Flowers for Algernon - Daniel Keyes

Flowers for Algernon - Daniel Keyes

You've probably heard of Flowers for Algernon. It's an SF classic. It gets read in schools. People discuss it in Deep and Meaningful ways. It's one of those books.


It's the story of Charlie Gordon, IQ 68, bakery sweeper, butt of all the jokes, innocent, kind, smiling, eager to learn. His intelligence is boosted via an experimental surgical procedure, but as he begins to learn about the world his illusions, his innocence and his kindness come under stress.


It's a good book. It really is. Objectively, it's thoughtful, intelligent, ambitious and well-written. The writing style deserves some mention: it's written from Charlie's POV, and as his intelligence increases so does the quality of the prose. So we move from sentences like

He sed sit down Charlie and make yourself cunfortible and rilax



I soak it up into my pores during the day, and at night - in the moments before I pass off into sleep - ideas explode into my head like fireworks.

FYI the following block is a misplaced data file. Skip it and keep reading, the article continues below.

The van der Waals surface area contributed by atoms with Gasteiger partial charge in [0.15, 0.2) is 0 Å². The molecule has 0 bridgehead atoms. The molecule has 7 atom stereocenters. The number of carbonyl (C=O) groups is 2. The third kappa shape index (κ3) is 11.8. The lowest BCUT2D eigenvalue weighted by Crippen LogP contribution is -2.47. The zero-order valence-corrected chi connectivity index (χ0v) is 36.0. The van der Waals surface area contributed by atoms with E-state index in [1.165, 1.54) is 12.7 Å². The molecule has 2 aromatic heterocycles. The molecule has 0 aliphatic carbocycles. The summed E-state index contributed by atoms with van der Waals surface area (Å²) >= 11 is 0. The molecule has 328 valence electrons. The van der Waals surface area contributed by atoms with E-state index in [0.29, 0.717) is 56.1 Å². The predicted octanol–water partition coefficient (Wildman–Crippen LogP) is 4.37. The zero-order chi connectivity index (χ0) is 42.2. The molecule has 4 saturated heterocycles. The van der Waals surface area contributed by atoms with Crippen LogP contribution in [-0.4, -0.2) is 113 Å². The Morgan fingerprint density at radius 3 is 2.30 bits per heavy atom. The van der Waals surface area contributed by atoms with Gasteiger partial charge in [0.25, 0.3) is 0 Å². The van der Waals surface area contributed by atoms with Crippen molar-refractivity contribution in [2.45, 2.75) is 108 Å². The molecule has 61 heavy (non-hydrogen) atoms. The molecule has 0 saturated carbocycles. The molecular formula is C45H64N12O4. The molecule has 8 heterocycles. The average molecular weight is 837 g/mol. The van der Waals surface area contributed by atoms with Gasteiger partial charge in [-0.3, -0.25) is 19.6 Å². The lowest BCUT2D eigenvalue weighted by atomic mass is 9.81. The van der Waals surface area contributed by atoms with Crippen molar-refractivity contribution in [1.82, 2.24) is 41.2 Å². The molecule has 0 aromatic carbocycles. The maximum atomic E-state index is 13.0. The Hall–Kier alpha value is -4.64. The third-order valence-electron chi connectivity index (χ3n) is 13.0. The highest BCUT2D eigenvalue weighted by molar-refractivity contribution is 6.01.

It's done incrementally, and very cleverly, so that, like Charlie himself, you almost don't realise the improvement until you go back and look at the earlier chapters. I appreciate the subtlety of this, and I appreciate its pathos. (And, my, there's a LOT of that.) I'm impressed, too, by the sheer scope of the novel, as it covers themes ranging from death, the role of science, human dignity and empathy to love, intelligence, language and psychology. Think of any Big Theme and you'll probably find it here. Which is not to say that it feels bloated or contrived; the story unfolds organically and convincingly.


Why three stars, then? Well, I'm not sure. What I know is that, while I could see how technically skilled this book was, and could marvel in a cold, detached, Literature Critic-type way at its achievement, I didn't enjoy it, in that visceral way you get with really good books. It felt a little grey, a little claustrophobic. Nothing is really described, apart from Charlie's state of mind; even scenes in which he took part looked, to my mind's eye, detached and far-off and, for some reason which may have something to do with the blue cover of my SF Masterworks copy, a dull shade of grey-blue. I couldn't help comparing it to that great novel of scientific meddling, Frankenstein, which is also narrated in the first person by the subject of Science Gone Wrong, but which is so vibrant, so highly-coloured, so alive, even as it despairs. It's not a favourable comparison.


Of course, your mileage may vary depending on how grim you like your narratives. But, for me, it was a sort of literary equivalent of C4's period drama The Mill: unremittingly grim and grey. Better written, of course, more experimental, cleverer, but not very much fun.